Abstract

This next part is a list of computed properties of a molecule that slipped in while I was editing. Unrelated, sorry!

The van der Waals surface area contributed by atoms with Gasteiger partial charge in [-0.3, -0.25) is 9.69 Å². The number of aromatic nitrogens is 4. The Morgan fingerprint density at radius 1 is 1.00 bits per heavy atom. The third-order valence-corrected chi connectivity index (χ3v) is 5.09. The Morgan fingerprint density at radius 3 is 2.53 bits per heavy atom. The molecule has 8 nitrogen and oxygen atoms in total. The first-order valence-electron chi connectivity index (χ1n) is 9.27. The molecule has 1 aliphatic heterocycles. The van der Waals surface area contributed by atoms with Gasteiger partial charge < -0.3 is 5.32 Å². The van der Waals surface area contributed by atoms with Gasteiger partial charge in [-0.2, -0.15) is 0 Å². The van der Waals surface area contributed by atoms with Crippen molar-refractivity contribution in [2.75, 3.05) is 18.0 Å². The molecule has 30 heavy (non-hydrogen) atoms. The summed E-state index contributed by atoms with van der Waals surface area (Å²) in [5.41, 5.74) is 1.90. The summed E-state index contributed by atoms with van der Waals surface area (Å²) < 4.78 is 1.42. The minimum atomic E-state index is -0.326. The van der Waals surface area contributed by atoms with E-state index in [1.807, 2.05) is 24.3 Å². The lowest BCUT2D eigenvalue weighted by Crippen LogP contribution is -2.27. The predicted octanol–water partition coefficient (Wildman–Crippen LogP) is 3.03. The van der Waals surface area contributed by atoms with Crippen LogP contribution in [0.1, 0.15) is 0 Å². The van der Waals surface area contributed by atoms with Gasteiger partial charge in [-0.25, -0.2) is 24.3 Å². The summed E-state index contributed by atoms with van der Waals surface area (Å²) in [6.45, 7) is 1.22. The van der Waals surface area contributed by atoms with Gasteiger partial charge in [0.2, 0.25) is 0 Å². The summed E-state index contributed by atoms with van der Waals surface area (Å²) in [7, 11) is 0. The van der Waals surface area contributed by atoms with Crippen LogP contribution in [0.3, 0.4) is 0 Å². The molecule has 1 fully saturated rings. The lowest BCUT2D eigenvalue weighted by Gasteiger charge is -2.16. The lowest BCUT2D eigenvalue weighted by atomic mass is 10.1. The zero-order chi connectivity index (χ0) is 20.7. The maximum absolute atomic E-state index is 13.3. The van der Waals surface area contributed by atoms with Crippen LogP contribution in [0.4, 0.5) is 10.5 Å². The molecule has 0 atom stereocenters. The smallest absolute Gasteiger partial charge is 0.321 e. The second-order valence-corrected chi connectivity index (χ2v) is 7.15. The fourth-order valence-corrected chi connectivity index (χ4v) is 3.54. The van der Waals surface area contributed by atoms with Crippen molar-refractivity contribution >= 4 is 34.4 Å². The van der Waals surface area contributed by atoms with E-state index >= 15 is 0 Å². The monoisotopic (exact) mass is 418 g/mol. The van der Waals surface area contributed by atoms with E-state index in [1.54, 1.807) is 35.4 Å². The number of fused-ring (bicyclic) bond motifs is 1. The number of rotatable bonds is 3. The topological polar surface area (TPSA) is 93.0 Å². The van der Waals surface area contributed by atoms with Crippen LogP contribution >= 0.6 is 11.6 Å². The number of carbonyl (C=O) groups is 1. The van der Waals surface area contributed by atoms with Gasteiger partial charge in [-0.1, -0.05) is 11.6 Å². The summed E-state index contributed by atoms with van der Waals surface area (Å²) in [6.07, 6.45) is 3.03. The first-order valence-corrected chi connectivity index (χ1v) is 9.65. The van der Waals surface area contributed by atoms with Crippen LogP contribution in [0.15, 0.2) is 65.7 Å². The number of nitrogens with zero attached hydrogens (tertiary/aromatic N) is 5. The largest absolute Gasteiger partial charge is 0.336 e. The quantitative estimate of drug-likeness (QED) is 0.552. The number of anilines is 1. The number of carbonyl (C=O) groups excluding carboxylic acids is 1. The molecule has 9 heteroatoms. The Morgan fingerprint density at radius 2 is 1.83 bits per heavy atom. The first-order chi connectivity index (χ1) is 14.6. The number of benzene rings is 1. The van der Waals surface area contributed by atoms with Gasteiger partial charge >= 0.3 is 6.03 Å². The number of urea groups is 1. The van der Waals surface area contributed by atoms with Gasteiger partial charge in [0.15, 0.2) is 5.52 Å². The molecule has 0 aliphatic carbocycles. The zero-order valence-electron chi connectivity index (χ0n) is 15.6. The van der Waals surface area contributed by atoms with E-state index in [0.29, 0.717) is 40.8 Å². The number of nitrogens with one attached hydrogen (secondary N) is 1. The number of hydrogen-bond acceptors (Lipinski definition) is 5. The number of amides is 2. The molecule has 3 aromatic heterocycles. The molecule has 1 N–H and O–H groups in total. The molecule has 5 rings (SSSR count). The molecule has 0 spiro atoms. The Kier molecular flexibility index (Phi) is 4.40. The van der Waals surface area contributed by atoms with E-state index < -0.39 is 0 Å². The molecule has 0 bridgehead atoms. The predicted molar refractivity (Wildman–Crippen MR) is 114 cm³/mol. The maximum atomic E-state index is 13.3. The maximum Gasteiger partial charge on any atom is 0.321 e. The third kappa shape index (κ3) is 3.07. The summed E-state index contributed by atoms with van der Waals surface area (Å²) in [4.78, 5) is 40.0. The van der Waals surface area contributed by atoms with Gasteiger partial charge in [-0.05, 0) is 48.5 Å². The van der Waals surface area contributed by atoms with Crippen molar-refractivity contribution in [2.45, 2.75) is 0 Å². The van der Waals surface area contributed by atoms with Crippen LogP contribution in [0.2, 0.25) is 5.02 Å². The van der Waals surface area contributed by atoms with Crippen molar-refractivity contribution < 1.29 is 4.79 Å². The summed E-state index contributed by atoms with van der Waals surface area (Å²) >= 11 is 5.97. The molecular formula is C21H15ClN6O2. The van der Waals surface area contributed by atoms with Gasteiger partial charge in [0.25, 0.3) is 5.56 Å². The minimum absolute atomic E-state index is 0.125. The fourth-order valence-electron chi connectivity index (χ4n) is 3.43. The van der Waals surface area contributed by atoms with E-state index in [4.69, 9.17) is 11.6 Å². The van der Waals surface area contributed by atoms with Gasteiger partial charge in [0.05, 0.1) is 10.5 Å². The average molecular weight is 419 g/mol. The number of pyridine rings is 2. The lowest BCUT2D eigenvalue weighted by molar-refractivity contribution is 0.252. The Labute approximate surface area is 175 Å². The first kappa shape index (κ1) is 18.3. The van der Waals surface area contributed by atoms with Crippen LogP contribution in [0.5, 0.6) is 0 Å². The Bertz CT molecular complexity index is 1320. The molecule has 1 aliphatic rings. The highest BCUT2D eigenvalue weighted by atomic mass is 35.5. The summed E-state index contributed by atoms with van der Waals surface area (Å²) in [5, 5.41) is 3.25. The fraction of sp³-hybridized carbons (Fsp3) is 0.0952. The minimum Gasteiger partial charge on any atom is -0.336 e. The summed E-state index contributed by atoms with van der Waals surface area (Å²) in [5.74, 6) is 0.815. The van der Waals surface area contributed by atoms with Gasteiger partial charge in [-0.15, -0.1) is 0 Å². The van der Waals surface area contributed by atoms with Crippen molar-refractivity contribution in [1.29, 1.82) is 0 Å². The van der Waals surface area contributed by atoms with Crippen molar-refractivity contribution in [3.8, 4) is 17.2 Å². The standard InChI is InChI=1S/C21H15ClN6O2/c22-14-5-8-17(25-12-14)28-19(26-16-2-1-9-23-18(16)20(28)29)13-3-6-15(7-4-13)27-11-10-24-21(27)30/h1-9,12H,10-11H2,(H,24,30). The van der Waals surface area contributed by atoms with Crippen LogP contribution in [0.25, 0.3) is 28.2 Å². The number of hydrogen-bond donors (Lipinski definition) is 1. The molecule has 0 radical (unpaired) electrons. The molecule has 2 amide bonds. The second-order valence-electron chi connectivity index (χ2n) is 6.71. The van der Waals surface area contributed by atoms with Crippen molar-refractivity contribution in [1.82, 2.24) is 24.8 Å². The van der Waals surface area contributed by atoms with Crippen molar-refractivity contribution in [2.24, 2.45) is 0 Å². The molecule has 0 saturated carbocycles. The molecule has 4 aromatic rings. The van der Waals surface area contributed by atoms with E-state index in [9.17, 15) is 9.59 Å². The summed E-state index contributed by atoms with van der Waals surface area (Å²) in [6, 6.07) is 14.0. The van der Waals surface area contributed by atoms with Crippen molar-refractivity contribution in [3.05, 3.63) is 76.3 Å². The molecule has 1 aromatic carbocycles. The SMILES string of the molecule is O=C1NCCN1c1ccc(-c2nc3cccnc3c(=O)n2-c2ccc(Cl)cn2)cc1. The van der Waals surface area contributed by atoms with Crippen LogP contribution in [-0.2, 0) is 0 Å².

In the region of Daloa, Ivory Coast, several Iroko trees ( Chlorophora excelsa , family of the Moraceae), a frequent species of the equatorial rain forest known for its calcareous excretions always related to wounds kept unhealed by insect activity, show an unusual lithogenetic aspect of this process. Between severely damaged roots, large-scale bleeding of the sap, after unsuccessful attempts to build crusts of fibrous carbonate over the wounds, has penetrated into the interstitial spaces of the adjacent granitic residual sand and cemented it by precipitation of calcium carbonate into large blocks of hard and massive calcite-cemented pure-quartz sandstone. The quartz and rare feldspar grains displayed a high amount of marginal corrosion by the cryptocrystalline calcite cement. The agents responsible for the severe damage to the trees cannot be determined with certainty but are assumed to be elephants, wild boars or jungle buffaloes. This recent sandstone demonstrates processes of intense corrosion of detrital quartz and feldspar grains and of general cementation both by calcite which have taken place at or near the surface before any decay, burial, overburden or compaction could occur and which, therefore, should be considered as geologically instantaneous.

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